Gov. Brian Kemp announced Wednesday that his shelter-in-place order will continue through April 30. John McCosh/Georgia Recorder
Georgians will stay under a shelter-in-place order through the rest of April now that Gov. Brian Kemp extended the order Wednesday as the number of COVID-19 cases in Georgia continues to rise.
The governor announced the extension Wednesday as the number of novel coronavirus cases surpassed 10,000, which has doubled in the last week. Nearly 370 people have now died in Georgia after catching the fast-spreading virus.
Kemp also extended the public health emergency for another month. Lawmakers, who were set to return to the Gold Dome next week, will not be asked to return for another special session to debate whether to continue to give the governor broader powers to combat the spread of COVID-19.
That emergency declaration – which empowered the governor to issue the shelter-in-place order last week – is now set to expire on May 13.
The governor’s order was designed to keep most Georgians at home unless they need to venture out for basic needs, such as medical care or food. But his edict, which overruled a patchwork of local measures, has been criticized for reopening beaches during spring break season and leaving state parks open. A group of north Georgia officials argued that state parks were attracting an influx of visitors and straining their resources.
Kemp attempted to address those concerns Wednesday by nixing short-term vacation rental arrangements that aren’t already fully paid. Georgians who do hit up the beaches must still practice social distancing and they can’t take umbrellas, chairs and tents along with them.
“It doesn’t mean we’re opening the beach up for spring break parties or the Friday afternoon before the July 4th weekend,” Kemp told reporters Wednesday. “If something gets out of control and Georgians are not following the directives and social distancing, then we’ll shut those down in the future, but right now people are behaving.”
Kemp said St. Simons Island had about 300 people on a recent day. And he compared the effects of his stay-at-home order to a water balloon, saying that those who were displaced from the now-closed gyms and fitness centers are going to go somewhere to exercise.
And the governor also mandated tighter controls at long-term care facilities, such as banning regular visitors and group activities and requiring strict protocols when transferring a patient to a hospital. So far, 81 people have died at nursing homes and other long-term care facilities in Georgia, according to the Associated Press.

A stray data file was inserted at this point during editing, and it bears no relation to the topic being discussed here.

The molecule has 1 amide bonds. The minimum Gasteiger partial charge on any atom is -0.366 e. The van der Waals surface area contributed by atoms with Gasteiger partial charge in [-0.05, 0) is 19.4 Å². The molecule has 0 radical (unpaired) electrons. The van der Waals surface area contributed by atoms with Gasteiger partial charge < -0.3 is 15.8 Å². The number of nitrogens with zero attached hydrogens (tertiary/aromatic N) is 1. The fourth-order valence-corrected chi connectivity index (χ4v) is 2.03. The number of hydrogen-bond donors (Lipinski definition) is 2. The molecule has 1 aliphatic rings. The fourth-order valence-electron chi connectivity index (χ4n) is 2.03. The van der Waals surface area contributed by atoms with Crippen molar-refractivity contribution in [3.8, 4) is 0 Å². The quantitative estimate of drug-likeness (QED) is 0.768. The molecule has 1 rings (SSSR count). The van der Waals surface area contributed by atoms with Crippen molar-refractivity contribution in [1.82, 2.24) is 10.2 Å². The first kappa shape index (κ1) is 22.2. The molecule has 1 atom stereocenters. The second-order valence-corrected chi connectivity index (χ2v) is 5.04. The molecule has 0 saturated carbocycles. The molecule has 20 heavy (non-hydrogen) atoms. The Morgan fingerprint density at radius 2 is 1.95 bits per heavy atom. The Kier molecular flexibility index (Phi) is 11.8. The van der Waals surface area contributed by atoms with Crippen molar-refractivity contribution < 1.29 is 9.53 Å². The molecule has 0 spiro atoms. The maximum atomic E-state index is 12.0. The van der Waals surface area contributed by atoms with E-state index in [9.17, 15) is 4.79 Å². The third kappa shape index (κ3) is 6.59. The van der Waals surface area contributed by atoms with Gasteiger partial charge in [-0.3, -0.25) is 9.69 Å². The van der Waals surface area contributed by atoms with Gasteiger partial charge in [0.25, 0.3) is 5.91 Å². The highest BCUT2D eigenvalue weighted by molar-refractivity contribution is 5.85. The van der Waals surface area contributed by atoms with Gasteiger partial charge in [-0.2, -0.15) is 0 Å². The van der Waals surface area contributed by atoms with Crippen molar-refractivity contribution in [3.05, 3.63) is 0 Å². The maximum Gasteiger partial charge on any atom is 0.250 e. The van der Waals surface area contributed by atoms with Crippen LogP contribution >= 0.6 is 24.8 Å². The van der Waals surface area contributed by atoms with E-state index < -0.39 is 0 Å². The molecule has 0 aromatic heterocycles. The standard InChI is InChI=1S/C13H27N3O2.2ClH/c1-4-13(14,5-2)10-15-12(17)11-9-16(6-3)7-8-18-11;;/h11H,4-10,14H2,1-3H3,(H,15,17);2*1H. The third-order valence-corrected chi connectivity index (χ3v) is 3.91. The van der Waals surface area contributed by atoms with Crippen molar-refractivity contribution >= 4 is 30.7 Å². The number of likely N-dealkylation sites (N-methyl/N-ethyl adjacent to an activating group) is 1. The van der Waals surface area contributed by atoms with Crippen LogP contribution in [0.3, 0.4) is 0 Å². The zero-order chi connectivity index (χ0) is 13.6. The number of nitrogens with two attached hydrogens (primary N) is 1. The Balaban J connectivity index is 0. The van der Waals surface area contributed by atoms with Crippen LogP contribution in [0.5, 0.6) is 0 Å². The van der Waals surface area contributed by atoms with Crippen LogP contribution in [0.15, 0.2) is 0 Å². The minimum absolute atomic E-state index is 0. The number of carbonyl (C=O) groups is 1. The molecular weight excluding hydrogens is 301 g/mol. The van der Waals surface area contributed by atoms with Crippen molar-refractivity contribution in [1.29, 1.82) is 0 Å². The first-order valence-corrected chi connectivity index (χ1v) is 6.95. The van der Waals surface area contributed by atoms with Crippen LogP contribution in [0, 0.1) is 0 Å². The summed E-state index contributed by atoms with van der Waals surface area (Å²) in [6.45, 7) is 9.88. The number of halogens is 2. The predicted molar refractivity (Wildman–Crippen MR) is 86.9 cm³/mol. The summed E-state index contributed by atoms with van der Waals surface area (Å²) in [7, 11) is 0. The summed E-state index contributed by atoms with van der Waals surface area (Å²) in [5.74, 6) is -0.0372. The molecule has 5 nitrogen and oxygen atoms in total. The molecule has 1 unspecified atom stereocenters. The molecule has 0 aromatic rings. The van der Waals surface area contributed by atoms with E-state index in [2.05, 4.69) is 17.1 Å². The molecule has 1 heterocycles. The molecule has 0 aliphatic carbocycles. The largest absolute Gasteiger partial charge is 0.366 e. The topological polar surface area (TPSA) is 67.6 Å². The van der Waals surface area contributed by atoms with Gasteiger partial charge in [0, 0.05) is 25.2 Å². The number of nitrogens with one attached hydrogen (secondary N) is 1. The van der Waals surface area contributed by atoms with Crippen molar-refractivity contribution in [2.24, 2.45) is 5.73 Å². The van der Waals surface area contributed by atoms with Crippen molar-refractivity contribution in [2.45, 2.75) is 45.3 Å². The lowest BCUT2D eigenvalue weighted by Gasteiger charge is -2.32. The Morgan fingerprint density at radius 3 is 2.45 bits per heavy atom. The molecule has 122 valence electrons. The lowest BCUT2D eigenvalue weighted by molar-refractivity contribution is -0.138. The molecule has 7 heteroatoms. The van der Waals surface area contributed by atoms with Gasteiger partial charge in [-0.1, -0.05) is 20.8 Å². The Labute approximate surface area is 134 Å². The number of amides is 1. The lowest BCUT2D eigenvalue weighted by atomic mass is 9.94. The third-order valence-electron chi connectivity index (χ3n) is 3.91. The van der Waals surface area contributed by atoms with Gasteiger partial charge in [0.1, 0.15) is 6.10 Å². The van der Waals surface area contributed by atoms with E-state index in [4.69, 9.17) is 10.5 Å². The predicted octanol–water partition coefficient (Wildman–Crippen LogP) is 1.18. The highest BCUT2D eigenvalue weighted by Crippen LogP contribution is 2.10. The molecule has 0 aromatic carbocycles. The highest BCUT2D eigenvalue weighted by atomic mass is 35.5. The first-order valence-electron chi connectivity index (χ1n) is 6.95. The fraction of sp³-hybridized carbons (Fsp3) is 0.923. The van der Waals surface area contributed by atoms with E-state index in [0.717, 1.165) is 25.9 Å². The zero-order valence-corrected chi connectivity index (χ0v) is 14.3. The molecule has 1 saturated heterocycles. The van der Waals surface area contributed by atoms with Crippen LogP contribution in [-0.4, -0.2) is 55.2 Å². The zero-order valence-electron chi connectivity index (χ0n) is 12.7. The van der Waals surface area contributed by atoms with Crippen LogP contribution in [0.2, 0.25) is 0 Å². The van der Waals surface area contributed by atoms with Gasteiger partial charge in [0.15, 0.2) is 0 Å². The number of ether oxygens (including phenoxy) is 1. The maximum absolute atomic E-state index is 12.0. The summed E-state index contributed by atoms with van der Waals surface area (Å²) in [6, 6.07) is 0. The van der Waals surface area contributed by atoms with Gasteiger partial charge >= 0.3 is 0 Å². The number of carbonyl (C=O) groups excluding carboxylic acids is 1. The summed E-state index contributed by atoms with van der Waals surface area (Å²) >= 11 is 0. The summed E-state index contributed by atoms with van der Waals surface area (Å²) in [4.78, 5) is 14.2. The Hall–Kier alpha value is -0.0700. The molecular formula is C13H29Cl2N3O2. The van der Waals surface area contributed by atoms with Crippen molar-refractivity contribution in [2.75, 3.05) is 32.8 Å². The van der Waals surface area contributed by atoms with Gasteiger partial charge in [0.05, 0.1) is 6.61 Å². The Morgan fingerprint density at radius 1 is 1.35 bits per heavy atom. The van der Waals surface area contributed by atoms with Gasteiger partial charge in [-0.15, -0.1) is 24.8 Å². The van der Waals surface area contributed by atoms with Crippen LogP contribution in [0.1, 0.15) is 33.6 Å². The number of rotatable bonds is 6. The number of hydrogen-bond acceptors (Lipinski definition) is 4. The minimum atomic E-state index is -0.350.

The extended emergency declaration resurrected the question of whether the May 19 primary election should be delayed. Several Republican officials have pushed for the election to be pushed back till at least June in hopes the polling places would by then be safer for voters. The state Democratic Party opposes a delay.
House Speaker David Ralston, who has been a vocal proponent of delaying the election, made his case to Secretary of State Brad Raffensperger once again Wednesday. Ralston wrote in a letter to Raffensperger that the extended declaration makes a delay “now appropriate and even more urgent.”
“We have seen many reports recently about how impactful a May 19 primary will be on the ability of poll workers to report,” Ralston wrote. “Paramount is the health of voters, poll workers and others who must be at polling precincts on Election Day.”
Raffensperger has previously said that he lacked the authority to postpone the primary, when voters will pick their candidates for county commissions, the statehouse, the U.S. Senate and other races. The extended emergency declaration now spills over into early voting, which starts in late April.
Instead of changing the election date, Raffensperger has so far opted to encourage voters to vote by mail as a safer alternative in-person voting. He has mailed all 6.9 million active voters an absentee ballot application.
For his part, Kemp said Wednesday that he’s staying out of that debate.
“That’s really a decision that he’s going to have to make,” said Kemp, who was previously the Secretary of State. “I know we’ve got a lot of hard-working local elected officials and poll workers across our state right now that are certainly concerned with holding an election. But I know that’s something he’s closer to than I am.”
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